Retro: White togas and pitched battles for right to vote
Well, it seems to have gone on for ages but the end is in sight for the General Election and soon we will all know the fate of the candidates.
They include two South Yorkshire-based party leaders, Doncaster MP Ed Milliband and departing coalition Deputy Prime Minister Nick Clegg, so this region will be in the limelight more than usual come tomorrow night.
According to the Collins English dictionary: “The history of the word ‘candidate’ goes back to ancient Rome, where people who stood for political office would wear specially whitened togas while campaigning.
“These men came to be called candidati (‘whitened men’), a name derived from the Latin word candidus, meaning ‘pure white’.
“The same Latin word is also behind two other English words: ‘candid’ (pure and unbiased) and ‘candida’ (a type of parasitic fungus).”
We’ll leave you to make the obvious jokes about the other meanings…
Incidentally, the dictionary’s newsletter reports that Milifan - meaning someone who’s keen on the Labour leader is one of the top new words of April.
Here, however, we’re looking back to some past election campaigns and there are some well-known faces on these pictures for Sheffield voters, including two MPs who are no longer with us, Labour’s Bill Michie and the Tory Sir Irvine Patnick.
Hallam MP Patnick was credited with coining the phrase “socialist republic of South Yorkshire” when he was leading the Tory charge against the city’s left-wing policies.
In later years, he had to apologise for passing on what he said was “inaccurate, misleading and plain wrong information” about the behaviour of Liverpool fans in the Hillsborough disaster, which he said had been given to him by South Yorkshire Police.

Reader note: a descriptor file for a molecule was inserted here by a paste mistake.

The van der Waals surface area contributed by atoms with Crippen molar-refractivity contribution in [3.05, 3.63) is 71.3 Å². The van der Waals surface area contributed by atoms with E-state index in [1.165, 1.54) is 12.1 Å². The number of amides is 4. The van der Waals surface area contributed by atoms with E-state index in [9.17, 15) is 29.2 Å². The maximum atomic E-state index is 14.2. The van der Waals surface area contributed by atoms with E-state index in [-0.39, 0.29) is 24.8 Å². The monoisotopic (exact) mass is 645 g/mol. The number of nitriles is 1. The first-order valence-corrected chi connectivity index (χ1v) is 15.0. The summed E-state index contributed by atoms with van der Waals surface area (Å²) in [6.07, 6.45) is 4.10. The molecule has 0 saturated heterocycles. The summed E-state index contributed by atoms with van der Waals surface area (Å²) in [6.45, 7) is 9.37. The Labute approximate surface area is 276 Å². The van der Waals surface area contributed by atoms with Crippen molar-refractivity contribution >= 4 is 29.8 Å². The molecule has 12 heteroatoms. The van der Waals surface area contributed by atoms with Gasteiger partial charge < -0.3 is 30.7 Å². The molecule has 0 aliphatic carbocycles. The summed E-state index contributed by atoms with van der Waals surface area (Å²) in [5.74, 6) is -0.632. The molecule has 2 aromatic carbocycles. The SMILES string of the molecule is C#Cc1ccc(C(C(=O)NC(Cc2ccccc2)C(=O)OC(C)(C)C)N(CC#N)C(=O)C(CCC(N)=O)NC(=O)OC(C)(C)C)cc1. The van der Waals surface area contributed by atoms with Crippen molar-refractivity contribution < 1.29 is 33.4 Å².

Bill Michie was a popular MP for the Heeley constituency and was part of the left-leaning Socialist Campaign Group of Labour MPs.
He joined demonstrations against the Iraq war in 2003 which was being waged by his own government.
Thirty years ago, he was at the centre of the city council’s fight against rate capping by the Thatcher government, addressing a rally of 15,000 when the city council refused to set a rate.
Eventually the rebellion petered out when 15 rebels councils were forced to set a rate.
In local elections, Sheffielders have only been able to vote for their councillors since 1843, when the city won its charter and became a borough.
Only ratepayers of three years’ standing were allowed to vote in those days – and male ratepayers at that.
In those days, the now genteel Paradise Square at the edge of the city centre was the place where many political debates and discussions took place.
In September 1838, a crowd of 20,000 heard Chartist leaders argue for political rights for working class people.
The demands of The People’s Charter of 1838, which was a giant petition to Parliament, included a vote for every man aged 21, a secret ballot to protect the elector in the exercise of his vote, no property qualification for MPs, allowing anyone to serve, equal constituencies, securing the same amount of representation for the same number of electors, and annual Parliamentary elections to bribery and intimidation.
A pitched battle was fought in the square with soldiers from the Dragoons and protesters were arrested.
Political hustings continued to take place there until the 1890s. It’s hard to imagine such goings-on there these days.